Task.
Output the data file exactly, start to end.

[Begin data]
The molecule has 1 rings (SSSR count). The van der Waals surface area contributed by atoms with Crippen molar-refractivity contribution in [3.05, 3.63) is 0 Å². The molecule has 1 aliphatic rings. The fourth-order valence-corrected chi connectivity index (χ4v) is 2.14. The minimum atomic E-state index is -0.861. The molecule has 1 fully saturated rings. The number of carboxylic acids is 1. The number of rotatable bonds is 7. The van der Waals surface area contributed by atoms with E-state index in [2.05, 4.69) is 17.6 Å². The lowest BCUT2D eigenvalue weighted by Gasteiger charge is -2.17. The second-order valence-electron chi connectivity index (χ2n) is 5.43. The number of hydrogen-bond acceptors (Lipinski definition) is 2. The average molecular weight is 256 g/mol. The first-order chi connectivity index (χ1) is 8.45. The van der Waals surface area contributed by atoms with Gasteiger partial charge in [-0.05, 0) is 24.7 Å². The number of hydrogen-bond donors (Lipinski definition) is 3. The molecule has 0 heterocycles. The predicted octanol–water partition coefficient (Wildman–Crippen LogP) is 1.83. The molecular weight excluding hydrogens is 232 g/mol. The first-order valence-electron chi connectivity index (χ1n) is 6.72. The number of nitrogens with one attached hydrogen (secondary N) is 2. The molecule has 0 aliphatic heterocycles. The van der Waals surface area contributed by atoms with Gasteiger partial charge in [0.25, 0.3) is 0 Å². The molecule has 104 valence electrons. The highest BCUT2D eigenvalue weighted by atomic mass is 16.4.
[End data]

The molecule has 1 rings (SSSR count). The van der Waals surface area contributed by atoms with Crippen molar-refractivity contribution in [3.05, 3.63) is 0 Å². The molecule has 1 aliphatic rings. The fourth-order valence-corrected chi connectivity index (χ4v) is 2.14. The minimum atomic E-state index is -0.861. The molecule has 1 fully saturated rings. The number of carboxylic acids is 1. The number of rotatable bonds is 7. The van der Waals surface area contributed by atoms with E-state index in [2.05, 4.69) is 17.6 Å². The lowest BCUT2D eigenvalue weighted by Gasteiger charge is -2.17. The second-order valence-electron chi connectivity index (χ2n) is 5.43. The number of hydrogen-bond acceptors (Lipinski definition) is 2. The average molecular weight is 256 g/mol. The first-order chi connectivity index (χ1) is 8.45. The van der Waals surface area contributed by atoms with Gasteiger partial charge in [-0.05, 0) is 24.7 Å². The number of hydrogen-bond donors (Lipinski definition) is 3. The molecule has 0 heterocycles. The predicted octanol–water partition coefficient (Wildman–Crippen LogP) is 1.83. The molecular weight excluding hydrogens is 232 g/mol. The first-order valence-electron chi connectivity index (χ1n) is 6.72. The number of nitrogens with one attached hydrogen (secondary N) is 2. The molecule has 0 aliphatic heterocycles. The van der Waals surface area contributed by atoms with Gasteiger partial charge in [0.25, 0.3) is 0 Å². The molecule has 104 valence electrons. The highest BCUT2D eigenvalue weighted by atomic mass is 16.4.